Equity, the actor’s union, is to launch a campaign against the practice of car insurance companies to charge actors a higher car insurance premium because of their occupation.
Actors and actresses have raised this as an issue on many occasions but it came up again at a recent meeting of the Equity council. Car insurance premiums were said to be the area that was the most problematic.
Following the discovery by Equity that it was not allowed to submit a complaint for all of its members it has encouraged its members to contact the Financial Ombudsman Service on an individual basis.
Contact had already been made by Equity with the Association of British Insurers (ABI) who had confirmed that it was quite likely that actors would be charged more for their car insurance because of their occupation.
The ABI wrote to Equity saying that it was unable to produce any data supporting the above as: “no single insurer has a large enough number of actors as customers to be able to draw reliable statistical conclusions from their claims history”.
The ABI claimed that actors are “much more likely to be involved in a collision than most other occupations,” adding “underwriters have to draw conclusions about the increased risk from what they know”.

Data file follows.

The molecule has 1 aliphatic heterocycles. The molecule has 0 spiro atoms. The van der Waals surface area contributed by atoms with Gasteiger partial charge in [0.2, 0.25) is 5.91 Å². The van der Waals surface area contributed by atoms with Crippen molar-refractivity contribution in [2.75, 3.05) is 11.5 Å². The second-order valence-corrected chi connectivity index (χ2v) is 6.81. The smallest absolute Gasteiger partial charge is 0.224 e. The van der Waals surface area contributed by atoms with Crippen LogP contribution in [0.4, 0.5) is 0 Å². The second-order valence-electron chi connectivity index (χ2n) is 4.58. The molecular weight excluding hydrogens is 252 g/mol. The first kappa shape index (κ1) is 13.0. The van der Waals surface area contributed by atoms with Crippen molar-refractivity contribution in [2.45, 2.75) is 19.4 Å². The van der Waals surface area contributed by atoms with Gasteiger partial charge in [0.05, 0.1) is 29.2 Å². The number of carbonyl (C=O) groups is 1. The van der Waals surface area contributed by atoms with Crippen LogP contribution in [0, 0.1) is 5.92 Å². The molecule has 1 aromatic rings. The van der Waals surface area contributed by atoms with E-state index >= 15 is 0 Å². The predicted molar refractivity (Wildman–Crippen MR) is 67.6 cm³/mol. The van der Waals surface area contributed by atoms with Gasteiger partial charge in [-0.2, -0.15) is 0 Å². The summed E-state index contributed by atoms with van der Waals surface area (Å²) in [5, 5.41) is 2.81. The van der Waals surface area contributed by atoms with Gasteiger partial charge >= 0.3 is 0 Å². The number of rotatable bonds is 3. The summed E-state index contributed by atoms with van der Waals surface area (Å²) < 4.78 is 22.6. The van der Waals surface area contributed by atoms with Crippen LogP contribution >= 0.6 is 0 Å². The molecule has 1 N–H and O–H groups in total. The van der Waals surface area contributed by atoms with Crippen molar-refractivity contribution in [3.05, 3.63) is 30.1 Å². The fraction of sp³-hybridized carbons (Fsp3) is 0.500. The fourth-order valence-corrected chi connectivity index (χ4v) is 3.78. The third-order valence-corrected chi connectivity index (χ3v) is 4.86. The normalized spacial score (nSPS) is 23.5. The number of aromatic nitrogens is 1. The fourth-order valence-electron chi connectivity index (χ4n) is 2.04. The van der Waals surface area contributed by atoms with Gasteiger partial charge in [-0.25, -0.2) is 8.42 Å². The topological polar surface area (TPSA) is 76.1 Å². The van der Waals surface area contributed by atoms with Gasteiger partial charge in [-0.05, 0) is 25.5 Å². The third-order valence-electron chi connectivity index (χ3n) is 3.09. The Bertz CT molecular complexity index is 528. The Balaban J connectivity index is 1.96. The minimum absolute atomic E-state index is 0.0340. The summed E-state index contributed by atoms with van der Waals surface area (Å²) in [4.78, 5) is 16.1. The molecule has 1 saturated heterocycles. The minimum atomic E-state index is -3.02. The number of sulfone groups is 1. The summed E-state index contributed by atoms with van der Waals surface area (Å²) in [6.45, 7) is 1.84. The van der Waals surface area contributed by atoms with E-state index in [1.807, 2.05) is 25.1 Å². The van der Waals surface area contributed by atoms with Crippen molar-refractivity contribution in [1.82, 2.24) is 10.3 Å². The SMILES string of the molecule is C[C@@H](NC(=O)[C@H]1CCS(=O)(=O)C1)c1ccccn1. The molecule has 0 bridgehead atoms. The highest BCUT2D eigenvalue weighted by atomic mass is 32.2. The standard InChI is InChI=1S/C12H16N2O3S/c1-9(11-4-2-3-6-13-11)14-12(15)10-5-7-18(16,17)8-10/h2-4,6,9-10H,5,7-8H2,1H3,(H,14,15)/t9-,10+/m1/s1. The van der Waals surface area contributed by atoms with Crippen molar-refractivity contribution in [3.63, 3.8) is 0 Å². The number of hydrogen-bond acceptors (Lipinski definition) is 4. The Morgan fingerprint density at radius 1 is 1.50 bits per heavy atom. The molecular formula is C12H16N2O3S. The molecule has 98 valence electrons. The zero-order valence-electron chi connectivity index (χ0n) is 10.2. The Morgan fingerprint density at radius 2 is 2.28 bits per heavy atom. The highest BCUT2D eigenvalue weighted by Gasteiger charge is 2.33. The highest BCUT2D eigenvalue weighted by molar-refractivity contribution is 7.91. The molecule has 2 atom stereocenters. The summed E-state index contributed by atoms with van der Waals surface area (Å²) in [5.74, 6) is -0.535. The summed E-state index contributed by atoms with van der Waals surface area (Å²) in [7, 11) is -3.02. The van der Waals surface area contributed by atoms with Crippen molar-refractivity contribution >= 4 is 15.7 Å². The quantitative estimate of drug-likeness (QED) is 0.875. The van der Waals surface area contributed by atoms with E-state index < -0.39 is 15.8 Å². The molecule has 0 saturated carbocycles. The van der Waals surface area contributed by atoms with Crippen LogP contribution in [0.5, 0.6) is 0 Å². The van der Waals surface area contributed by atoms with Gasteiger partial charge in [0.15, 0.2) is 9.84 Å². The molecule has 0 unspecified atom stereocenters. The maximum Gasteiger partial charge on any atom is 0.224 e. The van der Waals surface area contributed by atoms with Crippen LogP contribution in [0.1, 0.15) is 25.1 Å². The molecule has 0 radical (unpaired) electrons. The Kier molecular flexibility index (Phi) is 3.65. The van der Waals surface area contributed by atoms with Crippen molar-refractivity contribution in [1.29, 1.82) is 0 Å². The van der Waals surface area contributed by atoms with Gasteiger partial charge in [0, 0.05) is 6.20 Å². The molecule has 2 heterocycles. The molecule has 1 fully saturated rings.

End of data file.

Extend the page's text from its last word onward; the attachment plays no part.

The ABI said such reasons as “unusual working hours”, which could mean “driving late at night when roads are more dangerous”, and “the need to travel long distances [when] touring or working away from home” were why actors faced paying higher premiums than some other occupations.
Actors and actresses believe that assumptions of this kind are purely based upon “groundless prejudice”.
Actor Branko Tomovic was refused car rental quite recently by an online company due to the fact that the car insurance package they used did not insure actors.
He stated: “The company I spoke with didn’t even ask me what I was using the car for. Many other professions have the same schedule as an actor. Any self-employed person has to be flexible and be able to work at night or in the day.”